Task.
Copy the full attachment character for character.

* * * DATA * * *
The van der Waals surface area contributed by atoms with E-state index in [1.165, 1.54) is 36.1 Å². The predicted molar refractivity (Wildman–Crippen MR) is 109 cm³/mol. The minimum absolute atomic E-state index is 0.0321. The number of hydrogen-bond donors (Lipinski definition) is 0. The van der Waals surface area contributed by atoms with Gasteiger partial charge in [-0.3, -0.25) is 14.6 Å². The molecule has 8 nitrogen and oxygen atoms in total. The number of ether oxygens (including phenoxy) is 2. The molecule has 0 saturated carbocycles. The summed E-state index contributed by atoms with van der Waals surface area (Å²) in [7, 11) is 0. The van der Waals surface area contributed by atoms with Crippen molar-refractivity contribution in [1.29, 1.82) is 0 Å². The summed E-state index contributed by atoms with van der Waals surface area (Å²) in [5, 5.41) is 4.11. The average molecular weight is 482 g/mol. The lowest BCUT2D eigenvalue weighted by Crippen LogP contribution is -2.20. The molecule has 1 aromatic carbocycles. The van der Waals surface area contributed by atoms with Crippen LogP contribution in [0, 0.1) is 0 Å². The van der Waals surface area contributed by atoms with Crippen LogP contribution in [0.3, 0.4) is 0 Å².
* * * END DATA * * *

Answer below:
The van der Waals surface area contributed by atoms with E-state index in [1.165, 1.54) is 36.1 Å². The predicted molar refractivity (Wildman–Crippen MR) is 109 cm³/mol. The minimum absolute atomic E-state index is 0.0321. The number of hydrogen-bond donors (Lipinski definition) is 0. The van der Waals surface area contributed by atoms with Gasteiger partial charge in [-0.3, -0.25) is 14.6 Å². The molecule has 8 nitrogen and oxygen atoms in total. The number of ether oxygens (including phenoxy) is 2. The molecule has 0 saturated carbocycles. The summed E-state index contributed by atoms with van der Waals surface area (Å²) in [7, 11) is 0. The van der Waals surface area contributed by atoms with Crippen molar-refractivity contribution in [1.29, 1.82) is 0 Å². The summed E-state index contributed by atoms with van der Waals surface area (Å²) in [5, 5.41) is 4.11. The average molecular weight is 482 g/mol. The lowest BCUT2D eigenvalue weighted by Crippen LogP contribution is -2.20. The molecule has 1 aromatic carbocycles. The van der Waals surface area contributed by atoms with Crippen LogP contribution in [0, 0.1) is 0 Å². The van der Waals surface area contributed by atoms with Crippen LogP contribution in [0.3, 0.4) is 0 Å².